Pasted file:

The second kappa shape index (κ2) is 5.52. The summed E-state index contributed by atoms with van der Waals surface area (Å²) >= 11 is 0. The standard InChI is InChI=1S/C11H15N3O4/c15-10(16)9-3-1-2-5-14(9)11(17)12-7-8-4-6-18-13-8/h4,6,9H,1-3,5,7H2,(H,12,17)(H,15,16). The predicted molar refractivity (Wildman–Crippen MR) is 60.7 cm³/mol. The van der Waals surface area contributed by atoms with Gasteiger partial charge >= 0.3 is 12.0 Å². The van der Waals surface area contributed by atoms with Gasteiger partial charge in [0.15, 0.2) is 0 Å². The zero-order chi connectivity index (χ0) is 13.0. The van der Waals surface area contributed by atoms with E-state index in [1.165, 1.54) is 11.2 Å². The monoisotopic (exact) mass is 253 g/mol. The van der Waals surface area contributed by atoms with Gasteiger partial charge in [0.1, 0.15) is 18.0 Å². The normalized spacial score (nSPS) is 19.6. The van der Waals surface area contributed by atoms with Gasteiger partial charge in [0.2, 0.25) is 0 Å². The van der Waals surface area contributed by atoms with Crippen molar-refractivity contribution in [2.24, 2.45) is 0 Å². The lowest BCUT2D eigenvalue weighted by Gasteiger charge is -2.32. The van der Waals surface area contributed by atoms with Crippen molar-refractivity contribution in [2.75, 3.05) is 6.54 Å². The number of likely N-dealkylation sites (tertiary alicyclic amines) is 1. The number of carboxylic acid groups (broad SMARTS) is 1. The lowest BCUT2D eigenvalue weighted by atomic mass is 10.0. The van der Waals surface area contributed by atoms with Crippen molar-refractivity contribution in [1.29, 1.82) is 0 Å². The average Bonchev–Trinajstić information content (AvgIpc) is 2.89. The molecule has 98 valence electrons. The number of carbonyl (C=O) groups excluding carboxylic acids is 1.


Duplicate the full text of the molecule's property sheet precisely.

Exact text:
The second kappa shape index (κ2) is 5.52. The summed E-state index contributed by atoms with van der Waals surface area (Å²) >= 11 is 0. The standard InChI is InChI=1S/C11H15N3O4/c15-10(16)9-3-1-2-5-14(9)11(17)12-7-8-4-6-18-13-8/h4,6,9H,1-3,5,7H2,(H,12,17)(H,15,16). The predicted molar refractivity (Wildman–Crippen MR) is 60.7 cm³/mol. The van der Waals surface area contributed by atoms with Gasteiger partial charge >= 0.3 is 12.0 Å². The van der Waals surface area contributed by atoms with Gasteiger partial charge in [0.15, 0.2) is 0 Å². The zero-order chi connectivity index (χ0) is 13.0. The van der Waals surface area contributed by atoms with E-state index in [1.165, 1.54) is 11.2 Å². The monoisotopic (exact) mass is 253 g/mol. The van der Waals surface area contributed by atoms with Gasteiger partial charge in [0.1, 0.15) is 18.0 Å². The normalized spacial score (nSPS) is 19.6. The van der Waals surface area contributed by atoms with Gasteiger partial charge in [0.2, 0.25) is 0 Å². The van der Waals surface area contributed by atoms with Crippen molar-refractivity contribution in [2.24, 2.45) is 0 Å². The lowest BCUT2D eigenvalue weighted by Gasteiger charge is -2.32. The van der Waals surface area contributed by atoms with Crippen molar-refractivity contribution in [2.75, 3.05) is 6.54 Å². The number of likely N-dealkylation sites (tertiary alicyclic amines) is 1. The number of carboxylic acid groups (broad SMARTS) is 1. The lowest BCUT2D eigenvalue weighted by atomic mass is 10.0. The van der Waals surface area contributed by atoms with Crippen molar-refractivity contribution in [1.29, 1.82) is 0 Å². The average Bonchev–Trinajstić information content (AvgIpc) is 2.89. The molecule has 98 valence electrons. The number of carbonyl (C=O) groups excluding carboxylic acids is 1.